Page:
Over its two-day retreat, Asheville City Council set some goals, split on affordable housing, clashed with staff and set the stage for some interesting times ahead
Above: the goals of Council members and staff during part of their annual retreat
Every year, Asheville City Council has a retreat. Despite the name, they don’t (usually) take off to some secluded spot for trust-building exercises and s’mores. But they do gather with senior staff, usually somewhere downtown, and plot out their goals for the coming year.
This year’s retreat — in the last days of January — was longer than usual, taking up two full working days instead of the usual one to one-and-a-half. But then Asheville City Council’s got more on its plate this year, and post last year’s election day upsets, a number of topics — like curbs on hotels, de facto segregation and infrastructure — are getting another look. The retreat even happened as one member, Gordon Smith, is running for a seat on the Buncombe County Board of Commissioners.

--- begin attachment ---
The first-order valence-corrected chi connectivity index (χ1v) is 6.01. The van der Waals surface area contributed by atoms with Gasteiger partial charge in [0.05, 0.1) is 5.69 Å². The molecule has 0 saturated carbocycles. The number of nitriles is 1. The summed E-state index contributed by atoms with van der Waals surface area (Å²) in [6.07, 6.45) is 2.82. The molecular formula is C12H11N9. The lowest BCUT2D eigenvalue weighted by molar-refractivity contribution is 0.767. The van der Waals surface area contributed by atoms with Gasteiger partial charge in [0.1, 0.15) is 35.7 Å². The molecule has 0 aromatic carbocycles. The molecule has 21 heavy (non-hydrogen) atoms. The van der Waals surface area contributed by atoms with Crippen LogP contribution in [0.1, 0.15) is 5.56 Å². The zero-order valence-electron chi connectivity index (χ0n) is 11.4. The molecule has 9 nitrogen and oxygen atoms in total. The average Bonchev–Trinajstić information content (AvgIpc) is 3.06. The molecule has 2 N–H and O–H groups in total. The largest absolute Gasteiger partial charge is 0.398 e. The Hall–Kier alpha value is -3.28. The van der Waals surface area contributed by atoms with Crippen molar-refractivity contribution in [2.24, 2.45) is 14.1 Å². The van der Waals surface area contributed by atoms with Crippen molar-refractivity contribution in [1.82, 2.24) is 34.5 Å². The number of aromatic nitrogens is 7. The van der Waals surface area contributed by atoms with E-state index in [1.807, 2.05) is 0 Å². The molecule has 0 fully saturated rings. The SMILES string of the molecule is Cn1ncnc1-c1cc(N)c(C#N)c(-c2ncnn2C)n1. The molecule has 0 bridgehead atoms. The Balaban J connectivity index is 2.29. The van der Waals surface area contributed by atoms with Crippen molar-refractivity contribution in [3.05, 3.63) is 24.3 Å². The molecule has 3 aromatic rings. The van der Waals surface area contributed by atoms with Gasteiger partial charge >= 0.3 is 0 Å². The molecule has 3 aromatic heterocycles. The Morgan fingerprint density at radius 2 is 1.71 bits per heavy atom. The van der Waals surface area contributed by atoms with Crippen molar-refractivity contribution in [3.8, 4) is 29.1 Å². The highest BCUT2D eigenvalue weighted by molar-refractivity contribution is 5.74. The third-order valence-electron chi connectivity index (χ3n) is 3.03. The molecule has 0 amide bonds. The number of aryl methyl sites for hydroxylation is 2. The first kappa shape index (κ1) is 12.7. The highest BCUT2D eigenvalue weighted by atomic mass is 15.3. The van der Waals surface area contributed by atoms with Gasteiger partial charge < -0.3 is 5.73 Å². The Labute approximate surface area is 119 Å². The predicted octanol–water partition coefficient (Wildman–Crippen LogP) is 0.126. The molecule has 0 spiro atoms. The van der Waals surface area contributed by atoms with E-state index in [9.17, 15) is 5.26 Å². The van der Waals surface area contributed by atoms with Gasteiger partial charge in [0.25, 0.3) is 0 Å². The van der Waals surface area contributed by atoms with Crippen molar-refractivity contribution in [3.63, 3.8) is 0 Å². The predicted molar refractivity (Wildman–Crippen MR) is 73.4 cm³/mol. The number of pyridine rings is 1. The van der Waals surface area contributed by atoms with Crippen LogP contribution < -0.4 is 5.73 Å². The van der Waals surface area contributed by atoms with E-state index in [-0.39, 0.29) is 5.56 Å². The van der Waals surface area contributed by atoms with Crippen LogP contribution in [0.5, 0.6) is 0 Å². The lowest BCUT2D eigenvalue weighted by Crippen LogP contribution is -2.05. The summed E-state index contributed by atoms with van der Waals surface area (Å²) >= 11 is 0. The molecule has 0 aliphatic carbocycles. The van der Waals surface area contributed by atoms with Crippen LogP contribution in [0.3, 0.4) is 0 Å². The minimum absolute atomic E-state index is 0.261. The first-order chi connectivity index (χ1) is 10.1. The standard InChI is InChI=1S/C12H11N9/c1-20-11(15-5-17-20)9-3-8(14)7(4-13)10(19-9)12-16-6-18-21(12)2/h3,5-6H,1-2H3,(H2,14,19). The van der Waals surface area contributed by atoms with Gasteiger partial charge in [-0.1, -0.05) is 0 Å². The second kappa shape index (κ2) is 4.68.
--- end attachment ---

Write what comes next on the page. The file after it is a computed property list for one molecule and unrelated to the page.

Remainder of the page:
While open to the public, retreats only usually attract the attention of a smattering of activists, non-profit chiefs, agency leaders and business types. Admittedly, they aren’t the easiest thing for members of the public who aren’t urban policy masochists to follow. Council members might spend a considerable amount of time debating whether they’re using the word “innovative” too much in laying out their goals amid a pile of general commitments, a torrent of vague language and mounds of cityspeak.
But in the middle of all that, someone will drop that they should end the Bele Chere festival, or that it might be a good time to overhaul the city’s development rules, and the rest of Council will agree, and a major decision will have been made or, at the very least, a different direction set.
What’s more, because of the relatively open nature of the discussions, retreats play a big role in setting priority areas for the city’s budget — arguably the most important vote of any year — and where local government will and won’t focus money.
So out of all that, what emerged this year? If you want a more blow-by-blow account, check out the collection of our live coverage of all two days of the retreat. Here’s some analysis of the major issues that emerged from all that discussion.